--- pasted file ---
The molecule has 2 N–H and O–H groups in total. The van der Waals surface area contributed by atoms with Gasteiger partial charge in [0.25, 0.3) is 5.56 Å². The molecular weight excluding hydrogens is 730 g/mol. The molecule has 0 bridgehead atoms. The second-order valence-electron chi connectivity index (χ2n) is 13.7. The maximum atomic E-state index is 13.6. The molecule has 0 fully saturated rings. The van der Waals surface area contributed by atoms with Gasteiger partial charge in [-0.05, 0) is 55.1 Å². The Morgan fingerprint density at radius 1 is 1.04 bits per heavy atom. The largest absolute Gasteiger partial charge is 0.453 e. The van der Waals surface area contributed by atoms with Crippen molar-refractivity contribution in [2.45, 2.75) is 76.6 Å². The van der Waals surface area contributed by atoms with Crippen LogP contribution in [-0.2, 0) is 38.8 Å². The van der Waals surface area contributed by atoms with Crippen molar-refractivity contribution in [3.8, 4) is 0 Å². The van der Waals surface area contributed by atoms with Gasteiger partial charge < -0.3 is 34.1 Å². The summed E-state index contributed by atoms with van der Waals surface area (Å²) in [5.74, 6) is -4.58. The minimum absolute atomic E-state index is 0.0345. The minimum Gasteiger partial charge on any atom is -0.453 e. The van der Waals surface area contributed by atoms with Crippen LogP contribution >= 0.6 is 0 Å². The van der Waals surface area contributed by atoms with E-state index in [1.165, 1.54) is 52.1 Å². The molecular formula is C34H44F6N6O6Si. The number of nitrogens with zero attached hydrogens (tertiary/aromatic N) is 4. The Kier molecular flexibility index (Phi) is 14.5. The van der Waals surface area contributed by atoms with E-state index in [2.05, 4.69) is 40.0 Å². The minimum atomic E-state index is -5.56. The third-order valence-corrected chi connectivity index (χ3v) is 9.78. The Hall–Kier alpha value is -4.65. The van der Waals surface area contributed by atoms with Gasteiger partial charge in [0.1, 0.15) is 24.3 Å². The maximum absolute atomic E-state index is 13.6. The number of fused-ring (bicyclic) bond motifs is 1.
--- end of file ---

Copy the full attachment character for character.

The molecule has 2 N–H and O–H groups in total. The van der Waals surface area contributed by atoms with Gasteiger partial charge in [0.25, 0.3) is 5.56 Å². The molecular weight excluding hydrogens is 730 g/mol. The molecule has 0 bridgehead atoms. The second-order valence-electron chi connectivity index (χ2n) is 13.7. The maximum atomic E-state index is 13.6. The molecule has 0 fully saturated rings. The van der Waals surface area contributed by atoms with Gasteiger partial charge in [-0.05, 0) is 55.1 Å². The Morgan fingerprint density at radius 1 is 1.04 bits per heavy atom. The largest absolute Gasteiger partial charge is 0.453 e. The van der Waals surface area contributed by atoms with Crippen molar-refractivity contribution in [2.45, 2.75) is 76.6 Å². The van der Waals surface area contributed by atoms with Crippen LogP contribution in [-0.2, 0) is 38.8 Å². The van der Waals surface area contributed by atoms with Crippen molar-refractivity contribution in [3.8, 4) is 0 Å². The van der Waals surface area contributed by atoms with Gasteiger partial charge < -0.3 is 34.1 Å². The summed E-state index contributed by atoms with van der Waals surface area (Å²) in [5.74, 6) is -4.58. The minimum absolute atomic E-state index is 0.0345. The minimum Gasteiger partial charge on any atom is -0.453 e. The van der Waals surface area contributed by atoms with Crippen LogP contribution >= 0.6 is 0 Å². The van der Waals surface area contributed by atoms with E-state index in [1.165, 1.54) is 52.1 Å². The molecular formula is C34H44F6N6O6Si. The number of nitrogens with zero attached hydrogens (tertiary/aromatic N) is 4. The Kier molecular flexibility index (Phi) is 14.5. The van der Waals surface area contributed by atoms with E-state index in [2.05, 4.69) is 40.0 Å². The minimum atomic E-state index is -5.56. The third-order valence-corrected chi connectivity index (χ3v) is 9.78. The Hall–Kier alpha value is -4.65. The van der Waals surface area contributed by atoms with Gasteiger partial charge in [0.1, 0.15) is 24.3 Å². The maximum absolute atomic E-state index is 13.6. The number of fused-ring (bicyclic) bond motifs is 1.